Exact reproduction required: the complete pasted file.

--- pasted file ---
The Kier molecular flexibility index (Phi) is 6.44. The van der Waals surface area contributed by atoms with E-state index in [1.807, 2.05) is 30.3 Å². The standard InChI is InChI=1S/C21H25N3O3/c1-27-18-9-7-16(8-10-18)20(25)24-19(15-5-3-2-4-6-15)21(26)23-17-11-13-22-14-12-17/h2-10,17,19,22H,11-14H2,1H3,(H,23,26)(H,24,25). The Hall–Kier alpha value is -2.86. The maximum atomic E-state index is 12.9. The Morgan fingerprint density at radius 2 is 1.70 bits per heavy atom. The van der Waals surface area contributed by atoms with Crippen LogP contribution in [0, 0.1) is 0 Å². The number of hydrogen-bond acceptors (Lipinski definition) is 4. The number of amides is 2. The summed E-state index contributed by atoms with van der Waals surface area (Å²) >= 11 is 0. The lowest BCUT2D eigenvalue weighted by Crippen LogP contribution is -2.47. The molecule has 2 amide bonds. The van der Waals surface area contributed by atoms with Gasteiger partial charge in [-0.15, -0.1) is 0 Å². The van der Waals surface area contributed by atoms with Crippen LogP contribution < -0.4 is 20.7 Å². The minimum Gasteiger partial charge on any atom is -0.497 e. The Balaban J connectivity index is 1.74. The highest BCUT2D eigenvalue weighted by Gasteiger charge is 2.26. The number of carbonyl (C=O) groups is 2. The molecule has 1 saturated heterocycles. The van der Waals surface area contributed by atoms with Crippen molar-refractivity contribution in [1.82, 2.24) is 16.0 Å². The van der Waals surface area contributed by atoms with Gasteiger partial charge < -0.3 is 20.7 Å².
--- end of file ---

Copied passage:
The Kier molecular flexibility index (Phi) is 6.44. The van der Waals surface area contributed by atoms with E-state index in [1.807, 2.05) is 30.3 Å². The standard InChI is InChI=1S/C21H25N3O3/c1-27-18-9-7-16(8-10-18)20(25)24-19(15-5-3-2-4-6-15)21(26)23-17-11-13-22-14-12-17/h2-10,17,19,22H,11-14H2,1H3,(H,23,26)(H,24,25). The Hall–Kier alpha value is -2.86. The maximum atomic E-state index is 12.9. The Morgan fingerprint density at radius 2 is 1.70 bits per heavy atom. The van der Waals surface area contributed by atoms with Crippen LogP contribution in [0, 0.1) is 0 Å². The number of hydrogen-bond acceptors (Lipinski definition) is 4. The number of amides is 2. The summed E-state index contributed by atoms with van der Waals surface area (Å²) >= 11 is 0. The lowest BCUT2D eigenvalue weighted by Crippen LogP contribution is -2.47. The molecule has 2 amide bonds. The van der Waals surface area contributed by atoms with Gasteiger partial charge in [-0.15, -0.1) is 0 Å². The van der Waals surface area contributed by atoms with Crippen LogP contribution < -0.4 is 20.7 Å². The minimum Gasteiger partial charge on any atom is -0.497 e. The Balaban J connectivity index is 1.74. The highest BCUT2D eigenvalue weighted by Gasteiger charge is 2.26. The number of carbonyl (C=O) groups is 2. The molecule has 1 saturated heterocycles. The van der Waals surface area contributed by atoms with Crippen molar-refractivity contribution in [1.82, 2.24) is 16.0 Å². The van der Waals surface area contributed by atoms with Gasteiger partial charge < -0.3 is 20.7 Å².